"We started out as a company that was focused on developers…we’re again in that era now," proclaimed Microsoft CEO Satya Nadella. Take free Windows on small devices, for example. Ten years ago, the concept of giving away the crown jewel of Microsoft’s product portfolio would have been unthinkable, but the rules have changed: Android and iOS are in charge. Exciting new hardware like Pebble, Nest, and various fitness wearables are emerging, leaving Windows behind. Microsoft will now compete directly with Android’s model, a move that will result in cheaper devices for consumers, and — as Nadella undoubtedly hopes, anyway — more devices for developers to target.
While Microsoft has been promising "three screens and a cloud" for years now, it’s finally starting to align Windows, Windows Phone, and Xbox to pull that promise off. The so-called universal Windows apps shown at Build can run across PCs, phones, and televisions alike, significantly reducing the amount of work developers need to do. You could buy an app on Windows and not have to buy it again on Windows Phone, all while running it on your TV with an Xbox One — and the developer would’ve only had to make a single app to do it.
Microsoft will make Windows free of charge for phones and tablets with screens smaller than 9 inches, a move designed to help boost the company's market share. The announcement comes alongside plans to let developers make universal applications that work on all devices running Microsoft's software — both Windows Phone and Windows. That feature is headed to Windows 8.1 as well as Windows Phone 8.1, which was also detailed on stage and is arriving on mobile devices in the next few months.
Microsoft has been experimenting with a free, or low-cost version of "Windows 8.1 with Bing," which includes a handful of Microsoft apps and services aimed at Windows 7 users. It's unclear if this is the result of that effort. Microsoft simply referred to the new, free version as "Windows for Internet of Things," and is including a free year of Office 365.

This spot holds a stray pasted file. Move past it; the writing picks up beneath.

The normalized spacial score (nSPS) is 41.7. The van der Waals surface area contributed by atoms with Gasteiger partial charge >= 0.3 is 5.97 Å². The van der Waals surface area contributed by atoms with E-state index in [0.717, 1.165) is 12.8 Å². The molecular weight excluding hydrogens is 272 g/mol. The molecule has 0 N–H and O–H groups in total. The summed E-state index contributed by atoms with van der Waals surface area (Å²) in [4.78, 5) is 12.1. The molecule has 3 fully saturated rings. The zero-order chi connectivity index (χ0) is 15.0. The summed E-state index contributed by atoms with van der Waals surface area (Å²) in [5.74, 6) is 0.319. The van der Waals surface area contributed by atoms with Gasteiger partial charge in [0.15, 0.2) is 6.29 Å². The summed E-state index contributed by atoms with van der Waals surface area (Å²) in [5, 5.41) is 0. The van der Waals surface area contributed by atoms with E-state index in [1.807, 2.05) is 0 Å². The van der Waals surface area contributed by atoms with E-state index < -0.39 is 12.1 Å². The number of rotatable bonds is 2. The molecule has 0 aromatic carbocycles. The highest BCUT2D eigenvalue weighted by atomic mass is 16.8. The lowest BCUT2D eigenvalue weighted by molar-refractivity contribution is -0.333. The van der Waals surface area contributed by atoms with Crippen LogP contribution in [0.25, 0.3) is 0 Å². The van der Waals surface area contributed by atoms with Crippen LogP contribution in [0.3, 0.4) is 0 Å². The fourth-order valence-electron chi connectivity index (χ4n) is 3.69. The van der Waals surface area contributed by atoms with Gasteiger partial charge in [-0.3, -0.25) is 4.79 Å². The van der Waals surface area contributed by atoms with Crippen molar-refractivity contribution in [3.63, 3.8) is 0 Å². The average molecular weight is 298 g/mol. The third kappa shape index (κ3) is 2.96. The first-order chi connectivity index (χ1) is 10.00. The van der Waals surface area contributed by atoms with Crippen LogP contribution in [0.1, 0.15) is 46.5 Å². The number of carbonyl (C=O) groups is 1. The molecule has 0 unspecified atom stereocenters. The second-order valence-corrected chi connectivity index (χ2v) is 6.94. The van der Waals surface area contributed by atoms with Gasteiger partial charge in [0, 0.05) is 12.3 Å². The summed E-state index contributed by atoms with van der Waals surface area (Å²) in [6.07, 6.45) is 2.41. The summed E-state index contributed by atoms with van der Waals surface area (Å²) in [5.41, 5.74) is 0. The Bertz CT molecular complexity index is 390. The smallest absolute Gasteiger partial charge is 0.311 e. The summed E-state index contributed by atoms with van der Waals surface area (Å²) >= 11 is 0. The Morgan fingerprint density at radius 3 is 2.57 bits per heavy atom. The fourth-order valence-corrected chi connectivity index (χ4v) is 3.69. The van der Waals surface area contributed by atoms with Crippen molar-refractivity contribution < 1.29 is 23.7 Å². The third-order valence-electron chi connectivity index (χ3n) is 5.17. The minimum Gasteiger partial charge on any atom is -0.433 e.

Microsoft recently cut the price of Windows 8.1 licenses by 70 percent for some PC makers, reductions aimed at taking on low-cost tablets and Google Chromebooks that sell for less than $250. Previously Microsoft charged $50 per Windows 8.1 license.
The next complete version of Windows is being referred to as Windows 9, though this may change. And a new codename has appeared - Threshold, possibly in refrence to moving across from our reliance on the desktop to a new world where the Start screen is at the heart of how we use Windows.
We don't know if Windows 9 will be available as an upgrade from Windows 7 that you can buy as a standalone product or if you'll have to have Windows 8 to get the upgrade. But it may not be with us for a while yet - Windows business chief Tami Reller has talked about "multiple selling seasons" for Windows 8, meaning that we'll likely have several versions of it.
Some rumours have suggested late 2014 or early 2015 for a Windows 9 release, though the former seems wide of the mark.
In January 2014, well-known Microsoft blogger Paul Thurrott said he believes the company plans to release Windows 9 (codenamed Threshold) in April 2015, less than three years after Windows 8.